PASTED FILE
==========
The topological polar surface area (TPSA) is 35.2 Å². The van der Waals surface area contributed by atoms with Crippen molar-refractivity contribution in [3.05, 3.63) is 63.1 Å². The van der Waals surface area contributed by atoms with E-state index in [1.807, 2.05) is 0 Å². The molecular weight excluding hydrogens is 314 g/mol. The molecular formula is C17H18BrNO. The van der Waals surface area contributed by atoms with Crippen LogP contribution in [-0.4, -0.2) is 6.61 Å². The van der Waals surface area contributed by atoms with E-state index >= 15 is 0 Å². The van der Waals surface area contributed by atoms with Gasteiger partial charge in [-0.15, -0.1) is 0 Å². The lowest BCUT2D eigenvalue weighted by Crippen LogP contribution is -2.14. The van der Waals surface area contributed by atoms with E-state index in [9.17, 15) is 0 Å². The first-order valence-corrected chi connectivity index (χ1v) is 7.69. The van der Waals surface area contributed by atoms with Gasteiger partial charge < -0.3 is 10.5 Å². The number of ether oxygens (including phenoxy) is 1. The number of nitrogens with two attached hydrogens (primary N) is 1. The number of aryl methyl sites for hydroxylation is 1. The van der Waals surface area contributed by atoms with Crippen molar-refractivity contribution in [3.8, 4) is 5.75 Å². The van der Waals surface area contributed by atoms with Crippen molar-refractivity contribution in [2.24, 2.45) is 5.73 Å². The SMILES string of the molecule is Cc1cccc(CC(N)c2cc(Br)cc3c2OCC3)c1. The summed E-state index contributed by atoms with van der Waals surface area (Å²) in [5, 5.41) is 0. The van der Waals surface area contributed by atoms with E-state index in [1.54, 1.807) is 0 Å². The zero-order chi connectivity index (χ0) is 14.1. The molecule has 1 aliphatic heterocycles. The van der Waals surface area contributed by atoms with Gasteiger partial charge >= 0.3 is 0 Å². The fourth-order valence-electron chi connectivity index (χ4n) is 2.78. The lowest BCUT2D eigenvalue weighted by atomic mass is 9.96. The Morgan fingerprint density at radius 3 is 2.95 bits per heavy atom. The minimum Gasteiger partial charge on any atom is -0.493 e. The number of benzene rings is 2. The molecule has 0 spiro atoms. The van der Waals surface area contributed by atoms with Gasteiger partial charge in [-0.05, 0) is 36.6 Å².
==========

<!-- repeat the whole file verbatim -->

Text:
The topological polar surface area (TPSA) is 35.2 Å². The van der Waals surface area contributed by atoms with Crippen molar-refractivity contribution in [3.05, 3.63) is 63.1 Å². The van der Waals surface area contributed by atoms with E-state index in [1.807, 2.05) is 0 Å². The molecular weight excluding hydrogens is 314 g/mol. The molecular formula is C17H18BrNO. The van der Waals surface area contributed by atoms with Crippen LogP contribution in [-0.4, -0.2) is 6.61 Å². The van der Waals surface area contributed by atoms with E-state index >= 15 is 0 Å². The van der Waals surface area contributed by atoms with Gasteiger partial charge in [-0.15, -0.1) is 0 Å². The lowest BCUT2D eigenvalue weighted by Crippen LogP contribution is -2.14. The van der Waals surface area contributed by atoms with E-state index in [9.17, 15) is 0 Å². The first-order valence-corrected chi connectivity index (χ1v) is 7.69. The van der Waals surface area contributed by atoms with Gasteiger partial charge < -0.3 is 10.5 Å². The number of ether oxygens (including phenoxy) is 1. The number of nitrogens with two attached hydrogens (primary N) is 1. The number of aryl methyl sites for hydroxylation is 1. The van der Waals surface area contributed by atoms with Crippen molar-refractivity contribution in [3.8, 4) is 5.75 Å². The van der Waals surface area contributed by atoms with Crippen molar-refractivity contribution in [2.24, 2.45) is 5.73 Å². The SMILES string of the molecule is Cc1cccc(CC(N)c2cc(Br)cc3c2OCC3)c1. The summed E-state index contributed by atoms with van der Waals surface area (Å²) in [5, 5.41) is 0. The van der Waals surface area contributed by atoms with E-state index in [1.54, 1.807) is 0 Å². The zero-order chi connectivity index (χ0) is 14.1. The molecule has 1 aliphatic heterocycles. The van der Waals surface area contributed by atoms with Gasteiger partial charge >= 0.3 is 0 Å². The fourth-order valence-electron chi connectivity index (χ4n) is 2.78. The lowest BCUT2D eigenvalue weighted by atomic mass is 9.96. The Morgan fingerprint density at radius 3 is 2.95 bits per heavy atom. The minimum Gasteiger partial charge on any atom is -0.493 e. The number of benzene rings is 2. The molecule has 0 spiro atoms. The van der Waals surface area contributed by atoms with Gasteiger partial charge in [-0.05, 0) is 36.6 Å².